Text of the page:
Did anything distract you?
Yes. The large "shop front" windows are wonderful in that they let a large amount of natural light into the church. They also make it a very hot place to be on warm days, which this day was. Also, the tridentine ceremonial superimposed on the Book of Common Prayer seemed a strange mix to me. It would probably have jarred less if it had been based on one solid tradition. I also found it a little strange that in such a festive remembance of Lady Day only one Marian hymn was used, but what a hymn – "Her virgin eyes saw God Incarnate born" to the tune of "Farley Castle." That more than made up for the absence of others.

Was the worship stiff-upper-lip, happy clappy, or what?
Formal but relaxed. The mass was offered in the traditional orientation, and so the gathered pilgrim people of God faced together toward the Lord rather than forming, say, a self-enclosed circle. There was definitely a sense of awe and reverence in the presence of the Almighty.

St Alban-the-Martyr, Salford, Greater Manchester, England

Exactly how long was the sermon?
15 minutes.

On a scale of 1-10, how good was the preacher?
9 – This sermon was well-prepared and well-delivered. There were no mere notes, but it was written out in full, and yes, it was hand-written and not word-processed.

In a nutshell, what was the sermon about?
The Mother of God. This was the feast of the Annunciation, and Father Noel began with an explanation of the Archangel Gabriel's hailing of Mary as "full of grace." The Almighty Son of God chose Mary on whom to make himself completely dependent for his survival first as a foetus, then a baby, and then a child. He drew references to the intimacy of God with Moses in the story of the burning bush, and mentioned how, throughout much of the history of Christianity, the burning bush has been seen as a prototype of Our Lady, for it contained the presence of God and was not consumed. Mary's example is the one that we ought to follow, for her destiny is ours, but only by accepting the grace of God through faith can we claim it.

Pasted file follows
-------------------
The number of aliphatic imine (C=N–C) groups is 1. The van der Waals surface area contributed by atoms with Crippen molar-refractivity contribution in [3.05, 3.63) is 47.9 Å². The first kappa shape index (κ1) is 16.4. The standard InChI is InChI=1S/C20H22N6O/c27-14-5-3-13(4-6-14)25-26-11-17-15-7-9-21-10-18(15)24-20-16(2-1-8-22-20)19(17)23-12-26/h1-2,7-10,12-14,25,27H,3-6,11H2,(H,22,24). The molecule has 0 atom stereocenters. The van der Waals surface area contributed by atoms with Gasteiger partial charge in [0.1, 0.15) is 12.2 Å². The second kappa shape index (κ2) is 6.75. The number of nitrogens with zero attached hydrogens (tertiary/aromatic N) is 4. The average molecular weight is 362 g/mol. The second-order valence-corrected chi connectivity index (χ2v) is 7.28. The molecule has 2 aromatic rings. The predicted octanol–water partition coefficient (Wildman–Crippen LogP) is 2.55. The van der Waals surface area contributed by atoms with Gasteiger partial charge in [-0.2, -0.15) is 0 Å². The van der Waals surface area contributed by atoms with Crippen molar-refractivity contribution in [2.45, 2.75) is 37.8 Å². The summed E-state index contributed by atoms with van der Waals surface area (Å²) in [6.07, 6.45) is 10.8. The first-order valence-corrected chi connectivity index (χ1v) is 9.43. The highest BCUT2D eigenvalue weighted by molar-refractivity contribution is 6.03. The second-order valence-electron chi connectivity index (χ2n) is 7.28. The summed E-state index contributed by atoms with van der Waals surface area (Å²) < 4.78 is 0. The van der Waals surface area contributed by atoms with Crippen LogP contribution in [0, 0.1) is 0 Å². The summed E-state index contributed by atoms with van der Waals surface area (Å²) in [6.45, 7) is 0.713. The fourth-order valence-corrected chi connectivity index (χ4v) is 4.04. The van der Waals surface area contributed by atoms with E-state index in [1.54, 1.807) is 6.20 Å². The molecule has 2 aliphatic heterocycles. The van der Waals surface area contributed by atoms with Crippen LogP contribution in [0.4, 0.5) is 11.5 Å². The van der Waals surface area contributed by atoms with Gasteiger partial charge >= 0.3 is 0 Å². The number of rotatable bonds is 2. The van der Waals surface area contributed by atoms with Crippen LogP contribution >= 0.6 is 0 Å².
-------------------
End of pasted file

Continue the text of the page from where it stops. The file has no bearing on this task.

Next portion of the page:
Which part of the service was like being in heaven?
Listening to the Gregorian canon. It has only been very infrequently used, if at all, in churches that I have attended, and so I do savour it whenever I hear it in one of its variations.

And which part was like being in... er... the other place?
I couldn't help but feel a certain sadness about the whole thing. Here is a church that is so intensely attuned to the worship of God, and yet a church that has but a few congregations scattered around the country.

What happened when you hung around after the service looking lost?
No chance of that. Father Johnson took charge of me to point out the various icons scattered about the church. I was then introduced to one of the younger members of the congregation, who asked me if I watched the popular BBC children's programme CBeebies. Finally I was directed to where the food had been set out. I mingled a little and talked to some of the regulars. They are truly lovely people.

How would you describe the after-service coffee?
The spread was a bring-and-share lunch. There were sandwiches, buttered scones, cakes, and all sort of other nice things of which I partook gladly. There was tea on offer but I'm one of those odd people who don't take either tea or coffee.

How would you feel about making this church your regular (where 10 = ecstatic, 0 = terminal)?
8 – As it stands, I couldn't make this my regular church as I am firmly committed to my Orthodox beliefs. However, leaving that aside, if this were an Orthodox church, I think that I could feel very much at home here. There are not really that many differences between what they believe and what I believe. Although they do use a form of the Western rite, it was not completely unfamiliar to me. They seem like wonderful people, and I shall certainly be visiting again.

Did the service make you feel glad to be a Christian?
Yes. In an age where many churches are compromising on matters of faith for the sake of a false ecumenism, my heart was warmed to see a group of people who have been willing to give up the security of ornate historic buildings, guaranteed paid clergy, and the respectability of establishment, in order to live according to what they understand to be the Truth of Christ. Regardless of whether I agree with their original reasons for leaving their original churches, I cannot help but be moved by this.

What one thing will you remember about all this in seven days' time?
The Gregorian canon.